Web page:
1. No worries, so you’d say he’s the co-conspirator, basically?

Pretty much, yeah, partner in crime-type thing.

 

  1. I think, everything is expected to be so instant, people won’t go down to the record store that’s five minutes away anymore.

No, they won’t.

 

  1. They just go to iTunes, and they won’t look at the art or anything even, which is, I think incredibly sad, because that’s part of it, that’s part of the package that comes with the music and that’s what you, as the artist, especially since you’re a painter, want people to experience.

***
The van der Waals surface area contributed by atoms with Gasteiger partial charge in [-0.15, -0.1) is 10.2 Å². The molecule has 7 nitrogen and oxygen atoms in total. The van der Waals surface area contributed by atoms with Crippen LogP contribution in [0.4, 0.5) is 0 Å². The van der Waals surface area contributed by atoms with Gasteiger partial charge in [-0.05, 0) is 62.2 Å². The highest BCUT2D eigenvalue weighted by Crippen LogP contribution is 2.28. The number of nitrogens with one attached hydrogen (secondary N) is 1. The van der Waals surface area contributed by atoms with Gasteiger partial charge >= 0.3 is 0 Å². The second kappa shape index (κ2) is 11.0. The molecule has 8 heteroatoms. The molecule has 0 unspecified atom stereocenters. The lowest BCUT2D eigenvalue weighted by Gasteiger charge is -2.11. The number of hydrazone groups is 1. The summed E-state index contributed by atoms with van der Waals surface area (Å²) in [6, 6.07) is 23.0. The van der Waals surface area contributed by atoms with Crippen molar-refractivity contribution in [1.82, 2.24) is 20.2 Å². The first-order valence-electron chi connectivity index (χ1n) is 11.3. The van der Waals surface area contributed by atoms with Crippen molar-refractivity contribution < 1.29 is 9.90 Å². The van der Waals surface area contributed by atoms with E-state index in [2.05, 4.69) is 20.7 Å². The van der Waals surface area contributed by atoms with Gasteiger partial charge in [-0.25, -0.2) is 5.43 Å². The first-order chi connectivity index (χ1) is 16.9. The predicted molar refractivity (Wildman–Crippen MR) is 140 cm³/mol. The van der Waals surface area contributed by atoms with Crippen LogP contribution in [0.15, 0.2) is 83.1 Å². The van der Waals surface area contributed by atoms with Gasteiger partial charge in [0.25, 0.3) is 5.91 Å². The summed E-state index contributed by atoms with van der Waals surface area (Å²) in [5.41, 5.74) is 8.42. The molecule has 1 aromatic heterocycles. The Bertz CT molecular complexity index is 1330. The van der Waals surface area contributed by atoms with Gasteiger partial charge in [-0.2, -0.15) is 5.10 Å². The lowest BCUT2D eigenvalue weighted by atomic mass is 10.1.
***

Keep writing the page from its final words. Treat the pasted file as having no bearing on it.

Yeah, definitely, that’s what’s been so important to me, that’s why we’ve kind of structured the physical aspects of this record the way we have, we’ve put out a worldwide vinyl and on top of that we decided to make one that was purely for collectors, because for as many people out there that want it now, and they want it to just drop into their phone without realizing, there’s also a good amount of people that still care about the artistry behind it. One thing I’ve noticed is, I have a lot of people congratulate me on the artwork, they’ve all said that they really like it and it speaks to them. So we decided to make this really special edition version of the vinyl, which is just limited to a hundred. It’s really expensive, it’s 200 Pounds. But what you get with that, is you get a variant cover of the artwork, which is completely hand-painted by me, so every single one is different, you’ll just get a random one when you buy it, but also you’ll get a version of vinyl that’s limited to 100 and won’t ever be repressed. That’s our way of sort of saying to people, people might look at that and balk at the price and say “What the fuck, who are these guys that can charge that?” but we can do whatever the fuck we want, do you know what I mean? I don’t have to answer to anybody because we set this up totally DIY, all ourselves, we just reached out to a label services company to help us fulfil it. I think that people might come back and check that again, they might see it and laugh at it the first time, then in a week they might come back and say “Oh man”, it just makes people look twice at the physical aspect of it, which to me is really important. I’m a record collector, so I’ve always wanted to get that number, to get that one of a hundred which is never going exist anywhere of the world outside of that, it’s exciting.